Project: Identifying human genes influencing tuberculosis susceptibility and disease outcome
Tuberculosis (TB) is the leading cause of death from a single infectious agent (Mycobacterium tuberculosis) with approximately 1.5 million deaths per year (WHO Global TB report, 2019). To reduce 95% of TB deaths by 2035, an ambitious goal set by the WHO END-TB strategy in 2015, requires critical introduction of new and improved drugs and treatment regimes, a vaccine and a point of care test. Innovation for new tools for TB control is reliant on new knowledge of TB.
This project aims to improve our fundamental understanding of TB by discovering genetic variation in the human host associated with active TB. For our human genetics TB research we take two complimentary investigative routes to discover novel genes contributing to TB susceptibility; (1) large scale sequencing of human exomes to identify rare gene variants associated with disease, (2) host and host-pathogen genomic analysis to identify common gene variants (GWAS), and examine host and pathogen co-evolution of genetic susceptibility. This project will involve bioinformatic analysis of a large human genomic database from Vietnamese TB patients to identify genes involved in TB susceptibility and disease, as well as establishment of a new cohort of TB patients in Melbourne for human genetics studies.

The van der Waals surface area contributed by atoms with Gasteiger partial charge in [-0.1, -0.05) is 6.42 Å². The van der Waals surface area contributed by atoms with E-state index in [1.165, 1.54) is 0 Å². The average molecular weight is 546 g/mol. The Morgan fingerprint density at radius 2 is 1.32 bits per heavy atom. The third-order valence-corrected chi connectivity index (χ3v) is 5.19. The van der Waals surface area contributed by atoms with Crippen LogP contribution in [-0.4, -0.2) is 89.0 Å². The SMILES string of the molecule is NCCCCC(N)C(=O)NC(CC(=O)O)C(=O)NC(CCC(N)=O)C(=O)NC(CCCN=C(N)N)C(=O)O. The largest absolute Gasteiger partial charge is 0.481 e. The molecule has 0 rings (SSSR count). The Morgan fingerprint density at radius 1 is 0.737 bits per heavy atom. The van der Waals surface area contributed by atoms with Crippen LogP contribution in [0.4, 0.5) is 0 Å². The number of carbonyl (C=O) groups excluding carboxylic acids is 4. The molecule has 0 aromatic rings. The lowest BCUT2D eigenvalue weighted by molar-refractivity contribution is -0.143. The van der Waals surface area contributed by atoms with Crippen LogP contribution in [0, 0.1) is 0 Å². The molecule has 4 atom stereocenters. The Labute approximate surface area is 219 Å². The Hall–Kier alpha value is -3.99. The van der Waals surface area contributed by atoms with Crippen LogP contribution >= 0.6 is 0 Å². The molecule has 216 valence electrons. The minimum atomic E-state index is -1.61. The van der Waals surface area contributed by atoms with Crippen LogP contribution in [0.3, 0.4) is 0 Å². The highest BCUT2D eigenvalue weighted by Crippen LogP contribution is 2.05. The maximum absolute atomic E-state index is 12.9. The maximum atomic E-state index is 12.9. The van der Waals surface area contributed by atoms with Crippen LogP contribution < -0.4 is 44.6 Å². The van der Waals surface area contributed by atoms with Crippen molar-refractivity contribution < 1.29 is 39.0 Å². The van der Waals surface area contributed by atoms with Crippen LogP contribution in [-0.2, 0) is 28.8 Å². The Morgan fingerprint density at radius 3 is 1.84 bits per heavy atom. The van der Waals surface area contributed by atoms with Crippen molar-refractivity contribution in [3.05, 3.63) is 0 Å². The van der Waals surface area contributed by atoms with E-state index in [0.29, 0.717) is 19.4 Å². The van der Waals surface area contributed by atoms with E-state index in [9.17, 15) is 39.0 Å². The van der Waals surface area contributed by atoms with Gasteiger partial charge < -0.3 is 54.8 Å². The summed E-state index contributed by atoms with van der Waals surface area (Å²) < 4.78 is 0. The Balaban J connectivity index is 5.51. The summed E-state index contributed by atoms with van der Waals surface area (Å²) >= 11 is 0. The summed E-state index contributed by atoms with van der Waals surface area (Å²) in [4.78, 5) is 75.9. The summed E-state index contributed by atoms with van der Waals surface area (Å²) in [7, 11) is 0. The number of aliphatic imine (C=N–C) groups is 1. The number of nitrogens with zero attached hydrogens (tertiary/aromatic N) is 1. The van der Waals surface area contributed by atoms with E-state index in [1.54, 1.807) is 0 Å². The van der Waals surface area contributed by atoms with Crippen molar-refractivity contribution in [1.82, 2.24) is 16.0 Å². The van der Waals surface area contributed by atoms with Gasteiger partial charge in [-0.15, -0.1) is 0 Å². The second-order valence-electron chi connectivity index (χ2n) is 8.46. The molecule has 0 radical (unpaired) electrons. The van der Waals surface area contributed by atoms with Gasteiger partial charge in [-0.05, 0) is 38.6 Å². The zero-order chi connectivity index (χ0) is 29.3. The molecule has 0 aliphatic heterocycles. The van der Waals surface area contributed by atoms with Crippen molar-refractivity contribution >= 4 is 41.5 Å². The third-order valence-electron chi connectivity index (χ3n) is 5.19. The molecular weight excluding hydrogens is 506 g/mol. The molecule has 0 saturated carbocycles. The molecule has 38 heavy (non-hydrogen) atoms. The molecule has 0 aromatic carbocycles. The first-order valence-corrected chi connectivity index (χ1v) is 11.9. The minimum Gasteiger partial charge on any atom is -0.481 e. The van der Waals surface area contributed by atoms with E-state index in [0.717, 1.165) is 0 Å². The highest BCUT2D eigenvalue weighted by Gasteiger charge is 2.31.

The Dunstan group uses host and pathogen genomics to understand infectious diseases. We perform genome-wide association studies of the human host, genomic studies of the infecting pathogen, and investigate the interaction of both genomes in disease. Our research focuses on tuberculosis and enteric fever, which are diseases with high burden in resource poor countries and require new tools for their control and elimination.
Dunstan group Current Projects
Master of Biomedical Science, Honours